The idea of using compost for GH heating was well tested back in the 1970's and 80's, and has been used in Europe for decades. The Mother Earth News, Rhodale, and others, ran various types of projects with compost heating, but probably the most successful and extensive GH testing was done by a group calling itself the New Alchemy Institute in Woods Hole Massachusetts. They were able to maintain constant winter growing temps with the use of enclosed and insulated compost chambers along the north wall of their greenhouses as the only source of heat aside from solar gain. Greenhouse air was forced into the center of each of 10 compost bins through perforated pipes, thus avoiding the need for any manual or mechanical mixing. Exhaust from the top of the compost bins was drawn off and forced through perforated pipes laid beneath the compost-rich soil of the grow beds. Soil bacteria then converted ammonia, produced by reaction of nitrogen with water vapor during decomposition, into the usual nitrites and nitrates. Compost heat was thus transfered directly into the soil, maintaining bed temperatures in the 70's F on the coldest winter days, while filtered CO2 was passed up through the soil and made directly available to the plants.

Interestingly, these folks were also early pioneers of greenhouse aquaponics.

Aside from generating heat, compost produces lots of CO2 which increases plant productivity significantly (25% or more.) As I recall, it was found that when unventilated, as is often the case during cold cloudy weather, a lush greenhouse can consume virtually all the available CO2 in an hour or two, thus bringing photosynthesis to a complete halt until more is made available. Many commercial greenhouses heat with natural gas to maintain high CO2 levels and increase crop yields, and some even use compressed CO2 in the summer months. AP and hydroponic systems are especially prone to CO2 loss since there is little or no decomposing organic material in the otherwise soil-less grow beds.

Aside from compost, experiments were also done using chickens housed at one end of a hoop greenhouse and separated from the food growing area by a wall that incorporated straw and sawdust filters to get rid of "chicken dust" which would otherwise settle on the plants. A solar powered forced air system circulated the filtered air from one side to the other. The seasonally enclosed chickens added both heat and CO2 to the system, and their waste was incorporated back into the compost system to apparently accelerate the thermal output. The chickens and eggs also provided an additional food stream, along with the produce and fish.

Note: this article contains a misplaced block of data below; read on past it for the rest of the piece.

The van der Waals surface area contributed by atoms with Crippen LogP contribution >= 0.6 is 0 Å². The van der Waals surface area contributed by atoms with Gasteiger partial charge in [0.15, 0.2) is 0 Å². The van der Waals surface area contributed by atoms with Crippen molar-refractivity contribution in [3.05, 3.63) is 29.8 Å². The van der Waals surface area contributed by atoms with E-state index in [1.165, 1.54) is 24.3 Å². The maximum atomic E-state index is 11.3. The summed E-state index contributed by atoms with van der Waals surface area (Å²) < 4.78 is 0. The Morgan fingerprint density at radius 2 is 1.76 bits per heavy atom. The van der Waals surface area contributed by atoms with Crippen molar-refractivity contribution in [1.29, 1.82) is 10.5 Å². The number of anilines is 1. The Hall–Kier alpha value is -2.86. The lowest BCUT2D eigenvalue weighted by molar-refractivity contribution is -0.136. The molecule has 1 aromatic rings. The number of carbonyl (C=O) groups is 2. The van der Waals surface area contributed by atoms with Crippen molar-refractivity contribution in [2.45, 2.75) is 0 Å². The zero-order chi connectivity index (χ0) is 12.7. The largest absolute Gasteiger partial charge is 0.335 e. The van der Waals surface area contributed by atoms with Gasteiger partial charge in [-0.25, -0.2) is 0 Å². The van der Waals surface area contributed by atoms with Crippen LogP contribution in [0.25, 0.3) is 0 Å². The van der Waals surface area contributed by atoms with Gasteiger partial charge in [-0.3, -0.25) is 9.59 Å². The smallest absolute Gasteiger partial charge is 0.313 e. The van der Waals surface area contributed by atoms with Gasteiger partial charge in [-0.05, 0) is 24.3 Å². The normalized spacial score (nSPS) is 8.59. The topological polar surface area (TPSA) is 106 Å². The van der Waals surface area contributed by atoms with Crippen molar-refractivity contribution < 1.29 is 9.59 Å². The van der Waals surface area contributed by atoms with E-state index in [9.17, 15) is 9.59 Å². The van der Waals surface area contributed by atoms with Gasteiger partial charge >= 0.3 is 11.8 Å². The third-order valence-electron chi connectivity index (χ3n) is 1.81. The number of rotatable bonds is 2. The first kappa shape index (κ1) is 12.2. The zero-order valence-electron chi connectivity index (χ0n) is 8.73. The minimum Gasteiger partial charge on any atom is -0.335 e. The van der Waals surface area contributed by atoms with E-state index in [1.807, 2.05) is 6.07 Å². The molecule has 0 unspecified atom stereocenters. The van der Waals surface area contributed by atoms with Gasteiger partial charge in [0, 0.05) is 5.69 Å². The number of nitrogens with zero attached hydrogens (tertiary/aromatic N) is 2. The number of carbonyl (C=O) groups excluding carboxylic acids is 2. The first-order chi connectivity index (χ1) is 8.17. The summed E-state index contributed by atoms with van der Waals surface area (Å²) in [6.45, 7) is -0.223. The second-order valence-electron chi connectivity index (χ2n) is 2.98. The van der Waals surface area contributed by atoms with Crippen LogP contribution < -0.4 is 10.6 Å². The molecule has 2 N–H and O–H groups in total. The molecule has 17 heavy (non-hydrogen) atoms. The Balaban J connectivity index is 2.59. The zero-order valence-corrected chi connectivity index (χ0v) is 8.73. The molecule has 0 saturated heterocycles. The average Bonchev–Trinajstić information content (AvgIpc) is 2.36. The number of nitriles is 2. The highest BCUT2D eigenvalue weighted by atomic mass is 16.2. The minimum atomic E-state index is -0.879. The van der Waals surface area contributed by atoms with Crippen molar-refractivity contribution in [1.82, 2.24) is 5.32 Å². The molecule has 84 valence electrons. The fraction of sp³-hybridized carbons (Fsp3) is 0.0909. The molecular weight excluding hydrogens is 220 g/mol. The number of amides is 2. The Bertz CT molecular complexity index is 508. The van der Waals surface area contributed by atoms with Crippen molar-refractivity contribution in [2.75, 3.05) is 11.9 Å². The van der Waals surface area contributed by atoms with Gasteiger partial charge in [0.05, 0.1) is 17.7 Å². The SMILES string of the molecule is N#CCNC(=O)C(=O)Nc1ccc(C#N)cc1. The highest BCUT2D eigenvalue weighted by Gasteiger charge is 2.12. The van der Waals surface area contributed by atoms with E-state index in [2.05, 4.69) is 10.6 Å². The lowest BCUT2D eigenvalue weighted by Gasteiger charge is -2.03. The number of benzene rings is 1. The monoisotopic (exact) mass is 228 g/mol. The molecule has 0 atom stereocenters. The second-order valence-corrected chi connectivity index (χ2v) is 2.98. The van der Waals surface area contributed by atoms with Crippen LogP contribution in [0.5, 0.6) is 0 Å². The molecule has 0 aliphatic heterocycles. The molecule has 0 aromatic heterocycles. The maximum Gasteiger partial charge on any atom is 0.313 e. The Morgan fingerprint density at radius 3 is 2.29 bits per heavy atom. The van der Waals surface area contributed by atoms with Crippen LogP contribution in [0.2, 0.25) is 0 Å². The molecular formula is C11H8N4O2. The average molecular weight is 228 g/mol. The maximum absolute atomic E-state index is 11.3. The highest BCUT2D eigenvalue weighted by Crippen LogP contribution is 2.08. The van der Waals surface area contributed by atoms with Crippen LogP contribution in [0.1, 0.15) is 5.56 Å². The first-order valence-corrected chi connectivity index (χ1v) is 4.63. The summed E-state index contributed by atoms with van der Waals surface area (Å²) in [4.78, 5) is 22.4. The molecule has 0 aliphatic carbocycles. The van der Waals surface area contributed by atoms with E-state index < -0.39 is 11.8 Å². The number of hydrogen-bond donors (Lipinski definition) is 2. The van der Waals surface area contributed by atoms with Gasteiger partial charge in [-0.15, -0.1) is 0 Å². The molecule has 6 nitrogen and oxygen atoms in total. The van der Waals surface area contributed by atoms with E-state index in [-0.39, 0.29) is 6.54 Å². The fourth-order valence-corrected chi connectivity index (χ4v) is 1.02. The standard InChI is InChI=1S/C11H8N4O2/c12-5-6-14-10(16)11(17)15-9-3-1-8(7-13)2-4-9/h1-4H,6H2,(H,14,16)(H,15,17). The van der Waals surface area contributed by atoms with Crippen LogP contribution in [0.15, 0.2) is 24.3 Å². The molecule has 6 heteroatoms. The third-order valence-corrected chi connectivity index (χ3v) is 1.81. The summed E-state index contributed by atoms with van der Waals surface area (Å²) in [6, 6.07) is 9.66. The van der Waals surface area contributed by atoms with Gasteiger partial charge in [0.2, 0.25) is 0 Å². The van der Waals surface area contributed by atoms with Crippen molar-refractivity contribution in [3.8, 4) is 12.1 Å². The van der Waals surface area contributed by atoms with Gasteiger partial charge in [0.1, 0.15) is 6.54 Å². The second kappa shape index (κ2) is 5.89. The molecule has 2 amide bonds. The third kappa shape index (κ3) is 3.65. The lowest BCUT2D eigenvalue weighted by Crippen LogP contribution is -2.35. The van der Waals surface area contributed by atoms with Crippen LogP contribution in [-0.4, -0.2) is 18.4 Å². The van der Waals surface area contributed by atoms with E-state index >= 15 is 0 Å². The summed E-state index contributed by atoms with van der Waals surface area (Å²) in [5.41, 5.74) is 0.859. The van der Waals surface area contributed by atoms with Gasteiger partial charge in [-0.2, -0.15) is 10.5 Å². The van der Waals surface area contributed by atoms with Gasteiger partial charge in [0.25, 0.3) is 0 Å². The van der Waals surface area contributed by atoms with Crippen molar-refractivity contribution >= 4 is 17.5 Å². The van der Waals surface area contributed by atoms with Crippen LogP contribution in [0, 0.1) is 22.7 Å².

Manure from cows, rabbits, and goats was also composted using red worms. While not generating much heat, vermacomposting does boost the CO2 levels, and the worms provided a supplemental food source for the fish.

Much of the New Alchemy Institute research was adopted and expanded upon by folks like Anna Eddy who built quite a successful business for herself providing AP salad greens to restaurants in the Cape Cod area. She went on to write a classic book on the subject called "Solviva: How to Grow $500,000 on One Acre and Peace on Earth." (Gotta love that 70's title!) The New Alchemy Institute is now defunct, but some of their scanned original research papers and other publications can still be found online with a little effort and patience.


11-11-2010, 07:11 PM
That is interesting material...thanks I am trying out a compost/worm system this winter
and if I can feed it as it breaks down the heat should be manageable.

A man out in Oregon that designs large flow through worm bins told me that keeping these
elevated worm bins heated in the cold is not the issue he said keeping them cool is the
tricky part. These bins are so active due to the MASS of worm activity and biological activity that they are really a "living machine". I treat my large worm harvest systems that way, they are
a machine that eats fuel and produces a by product. It is all very exciting and as one farmer
friend told me "we don't know anything new, we just know more about it".


11-12-2010, 06:45 AM
Hi Jeff,

Your work with worms is very cool and your insights much appreciated. I'd love to see more pics of your operation.

I'm currently working on a 12' x 20' AP greenhouse design that will have a modest compost and worm area. I've just finished building a rolling compost bin made from two 42" rounds from a wooden cable spool. This sits an a sort of railroad track made from 12 foot 2 x 6's. You just roll the bin from one end of the track to the other to mix and aerate. Just got it loaded up with leaves and garden waste and it works pretty well. When the greenhouse is finished, the track will sit on two rows of cinderblocks stacked two high. This will be filled with horse manure and bedding to feed a population of worms. These, in turn, will help feed the fish.

I'm hoping the compost will add some heat to the greenhouse, or at least act like a sort of thermal mass to help even out the temps. I hadn't thought about the worms themselves generating any heat, but I suppose that makes sense. I've taken pics of the rolling composter, but haven't DL'd them from the camera yet. Will try to post them in the near future.